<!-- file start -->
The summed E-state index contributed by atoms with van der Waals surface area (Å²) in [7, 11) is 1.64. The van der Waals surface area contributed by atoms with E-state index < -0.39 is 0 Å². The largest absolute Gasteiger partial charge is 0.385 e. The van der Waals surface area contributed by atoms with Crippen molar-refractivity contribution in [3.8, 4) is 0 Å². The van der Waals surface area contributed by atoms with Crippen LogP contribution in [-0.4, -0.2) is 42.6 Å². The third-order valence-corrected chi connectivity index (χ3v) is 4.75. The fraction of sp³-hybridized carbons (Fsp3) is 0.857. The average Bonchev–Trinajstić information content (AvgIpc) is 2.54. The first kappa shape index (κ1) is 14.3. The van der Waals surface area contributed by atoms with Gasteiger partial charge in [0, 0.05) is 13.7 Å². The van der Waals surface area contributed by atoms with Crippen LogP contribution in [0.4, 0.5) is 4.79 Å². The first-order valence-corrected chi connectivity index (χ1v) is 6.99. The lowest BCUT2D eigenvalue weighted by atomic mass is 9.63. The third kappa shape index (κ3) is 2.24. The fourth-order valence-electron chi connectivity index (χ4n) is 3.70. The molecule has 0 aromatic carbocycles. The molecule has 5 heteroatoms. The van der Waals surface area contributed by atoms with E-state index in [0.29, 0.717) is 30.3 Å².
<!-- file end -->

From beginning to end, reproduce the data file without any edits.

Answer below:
The summed E-state index contributed by atoms with van der Waals surface area (Å²) in [7, 11) is 1.64. The van der Waals surface area contributed by atoms with E-state index < -0.39 is 0 Å². The largest absolute Gasteiger partial charge is 0.385 e. The van der Waals surface area contributed by atoms with Crippen molar-refractivity contribution in [3.8, 4) is 0 Å². The van der Waals surface area contributed by atoms with Crippen LogP contribution in [-0.4, -0.2) is 42.6 Å². The third-order valence-corrected chi connectivity index (χ3v) is 4.75. The fraction of sp³-hybridized carbons (Fsp3) is 0.857. The average Bonchev–Trinajstić information content (AvgIpc) is 2.54. The first kappa shape index (κ1) is 14.3. The van der Waals surface area contributed by atoms with Gasteiger partial charge in [0, 0.05) is 13.7 Å². The van der Waals surface area contributed by atoms with Crippen LogP contribution in [0.4, 0.5) is 4.79 Å². The first-order valence-corrected chi connectivity index (χ1v) is 6.99. The lowest BCUT2D eigenvalue weighted by atomic mass is 9.63. The third kappa shape index (κ3) is 2.24. The fourth-order valence-electron chi connectivity index (χ4n) is 3.70. The molecule has 0 aromatic carbocycles. The molecule has 5 heteroatoms. The van der Waals surface area contributed by atoms with E-state index in [0.29, 0.717) is 30.3 Å².